i'd rather be in haena   

or anyplace with more trees and less concrete

Pet’s Rest

by admin - July 2nd, 2005.
Filed under: cats, friends.

It was only about ten years, but it seemed as though Magdelene had been wandering around the office and sitting on the floor next to my desk forever. She was of indeterminate age– the vets told us she was at least 16 or 17, if the condition of her teeth was any indication.
Late last year she’d been diagnosed with a heart condition. Right after Christmas she pretty much stopped eating. The veterinarians shrugged and said it was inevitable. We tried everything to get her to eat, but two weeks later she could barely stand, so we made the decision to have her euthanized.
I made arrangements to have Magdelene cremated at Pet’s Rest Cemetery in Colma. The person on the phone asked if I wanted a witnessed cremation. I asked what it involved and agreed to it. It wasn’t that expensive and it sounded like it might add some degree of resolution to what I knew would be a very sad event.
After leaving the veterinarian, I headed for Pet’s Rest. My girlfriend at the time went with me, and a friend from work joined us.
We walked into the cramped basement reception area. I hesitated. The place was funky– faded and dusty, with junk lying all over the place. The receptionist, a woman in her early 20s, was wearing a cheap warmup suit and seemed distracted. I filled out some paperwork and she told me that someone would come up front to assist me soon.
After about twenty minutes a man asked me to bring Magdelene’s body and follow him. We went out through a garage and around the building to a separate building out back that looked like…another garage. It turned out to be another garage, actually.
Dominating the room was what looked like a huge pizza oven. To its left was a long plank propped up across two garbage cans. The man gestured that I should lay Magdalene down on the plank and get her ready. I took her out of the carrier and half-unwrapped her. I put one of her cat toys, a small cloth mouse, on the wrapping in the crook of her front legs.
I picked her up laid her on a big, paddle-shaped thing the man was holding. It looked like a pizza spatula. He used it to slide her body into the middle of the crematory oven.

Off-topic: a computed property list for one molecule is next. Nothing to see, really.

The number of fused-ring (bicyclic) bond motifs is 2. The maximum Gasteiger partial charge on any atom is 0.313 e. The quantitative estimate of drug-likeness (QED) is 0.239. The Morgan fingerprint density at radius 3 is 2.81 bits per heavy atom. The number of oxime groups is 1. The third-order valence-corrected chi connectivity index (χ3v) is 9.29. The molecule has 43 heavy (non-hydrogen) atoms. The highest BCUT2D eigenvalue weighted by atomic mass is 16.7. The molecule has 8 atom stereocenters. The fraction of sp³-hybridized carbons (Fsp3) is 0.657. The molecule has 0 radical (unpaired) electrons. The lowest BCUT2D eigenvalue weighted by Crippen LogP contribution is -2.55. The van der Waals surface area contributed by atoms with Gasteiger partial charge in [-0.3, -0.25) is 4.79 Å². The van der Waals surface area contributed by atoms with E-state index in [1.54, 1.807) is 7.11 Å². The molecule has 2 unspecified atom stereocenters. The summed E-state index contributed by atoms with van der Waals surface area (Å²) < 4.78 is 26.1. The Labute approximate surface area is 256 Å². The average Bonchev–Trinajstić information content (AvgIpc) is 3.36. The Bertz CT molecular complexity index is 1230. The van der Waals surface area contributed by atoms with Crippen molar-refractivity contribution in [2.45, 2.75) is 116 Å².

I was pretty wrung out from the experience at the vet and didn’t seem to have a lot of tears left in me. The whole experience just seemed absurd and surreal.
He lowered the metal door and punched a couple buttons to its right. The oven roared.
He told us we could go into the chapel next to the garage and wait, that the procedure would take about an hour.
The chapel turned out to be a drafty garden shed with a shabby shrine at one end, surrounded by dusty plastic plants and drab religious figurines. The place appeared to have not been swept in months. The walls were covered with faded, curled snapshots of peoples’ pets.
I pinned one of my favorite photos of Magdelene up just to the right of the door.
The chapel was beginning to creep me out so I joined my friends out on the walkway adjoining the burial grounds. We noticed that a crawlspace door under the house was being propped open by a disused/displaced gravestone.
After what seemed like hours, we were called back into the garage. The man opened up the oven and brushed some ashes into a bucket, along with some bone fragments. He crushed the remains in the bucket with a long-handled tamping tool and poured them into a small plastic sack. We followed him back into the basement. Using a small nail gun, he sealed the sack into a plain pine box about 5 inches square. He pasted a sticker on the bottom with Magdelene’s name on it, handed me the box and thanked us.
We took her remains back to the office and put them on the speaker in front of the north window of my office, among a bunch of plants– next to those of Magdelene’s friend Judas, who’d passed away three years before.

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